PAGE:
SCOTLAND need to be brutally honest about where they are going wrong if they want to beat the best nations in the world, lock Jim Hamilton has claimed.
The giant Montpellier second-rower celebrated his 50th cap for the Dark Blues as they took on Australia at Murrayfield on Sunday.
But while it was a brave display against the Wallabies, Hamilton insists there is no point hiding from the errors that cost them the 21-15 defeat in the capital.
Hamilton said: “If we are taking the positives out of it, we were significantly better than we were last week against South Africa.
“But we still struggled at those crucial times when we needed to be clinical. The chances we got, we didn’t take.
“If you look at these huge southern hemisphere nations, if they get one opportunity, they make it count by scoring.
“We are obviously not quite at that level but we can be pleased with the fight and resolve that we showed in some parts against Australia.
“We were in a good place going into half-time but the disappointing thing was that we allowed them to get a second try just after the restart.
“But if we want to move on as a team, we can’t just talk about positives. We have to be harsh in our assessment of ourselves.
“We need to be brutally honest with each other but we have got the coaches who will do that.
“It’s not about blowing smoke into the team and telling us all how great we are. Frankly, if you don’t win then it really doesn’t matter how well you have played.”
‘Need to move forward’
Scott Johnson’s side competed ably for much of the game, with Greig Laidlaw kicking 15 points to at least keep their score tally ticking over after last week’s 28-0 blank against the Springboks.
But while they found the task of crossing the whitewash an impossible feat, largely due to a lack of ingenuity and imagination at the crucial moments, Australia produced two incisive moves to register tries by Israel Folau and Chris Feauai-Sautia either side of half-time.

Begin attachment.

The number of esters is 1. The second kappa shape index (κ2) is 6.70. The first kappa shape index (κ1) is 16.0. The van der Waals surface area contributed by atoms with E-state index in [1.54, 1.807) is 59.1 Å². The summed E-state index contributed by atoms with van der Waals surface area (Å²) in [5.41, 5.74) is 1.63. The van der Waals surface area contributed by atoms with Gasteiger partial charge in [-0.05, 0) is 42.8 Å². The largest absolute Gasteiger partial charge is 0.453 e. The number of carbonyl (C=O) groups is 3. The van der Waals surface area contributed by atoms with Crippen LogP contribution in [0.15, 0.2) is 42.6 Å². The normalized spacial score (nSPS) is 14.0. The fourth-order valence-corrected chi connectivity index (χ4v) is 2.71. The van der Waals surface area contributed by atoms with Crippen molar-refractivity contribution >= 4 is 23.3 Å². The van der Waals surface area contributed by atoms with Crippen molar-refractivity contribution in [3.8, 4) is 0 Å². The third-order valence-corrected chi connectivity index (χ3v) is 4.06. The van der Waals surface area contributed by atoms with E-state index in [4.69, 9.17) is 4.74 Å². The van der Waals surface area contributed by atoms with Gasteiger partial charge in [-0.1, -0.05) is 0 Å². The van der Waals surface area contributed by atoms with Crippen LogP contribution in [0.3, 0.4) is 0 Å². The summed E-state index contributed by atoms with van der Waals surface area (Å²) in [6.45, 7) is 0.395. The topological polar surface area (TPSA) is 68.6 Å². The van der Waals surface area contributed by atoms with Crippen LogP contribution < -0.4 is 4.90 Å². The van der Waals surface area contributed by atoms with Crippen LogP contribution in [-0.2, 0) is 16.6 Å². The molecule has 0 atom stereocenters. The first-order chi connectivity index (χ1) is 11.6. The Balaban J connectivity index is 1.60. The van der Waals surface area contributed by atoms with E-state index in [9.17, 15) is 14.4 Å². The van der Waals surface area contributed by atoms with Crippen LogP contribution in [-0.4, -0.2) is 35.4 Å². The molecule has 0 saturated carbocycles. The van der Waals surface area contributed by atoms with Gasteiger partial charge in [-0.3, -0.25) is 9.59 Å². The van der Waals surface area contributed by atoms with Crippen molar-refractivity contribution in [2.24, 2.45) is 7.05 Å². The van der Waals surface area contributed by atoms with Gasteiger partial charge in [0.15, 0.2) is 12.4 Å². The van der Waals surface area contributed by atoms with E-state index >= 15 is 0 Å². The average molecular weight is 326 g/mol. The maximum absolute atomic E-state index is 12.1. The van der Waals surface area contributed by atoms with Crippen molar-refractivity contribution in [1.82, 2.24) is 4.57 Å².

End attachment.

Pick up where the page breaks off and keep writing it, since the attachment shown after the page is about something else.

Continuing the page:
On a more positive note, Johnson was able to field 20 players in the eight forward positions across the three November Tests with Japan, South Africa and the Wallabies as he continues his mission to increase Scotland’s reserves of experience at international level.
Hamilton insists that will only help the nation close the gap on the big guns of the world game, even if it may limit his chances to build on his 50th cap.
“We need to have guys who are experienced at international level if we are to move forward,” said the 31-year-old. “You need to have tasted those high-pressure games if you are to cope at this level but we have that now.
“I’ve just won my 50th cap but it will be extremely difficult for me to now keep hold of my place with the news guys coming in. I’m not going to keep my place forever, that’s for sure.
“But I’m desperate to play for this team and I will need to do my best for Scotland if I’m to do so. I’m well aware of the competition but that’s great for Scottish Rugby, the team and me as well.”
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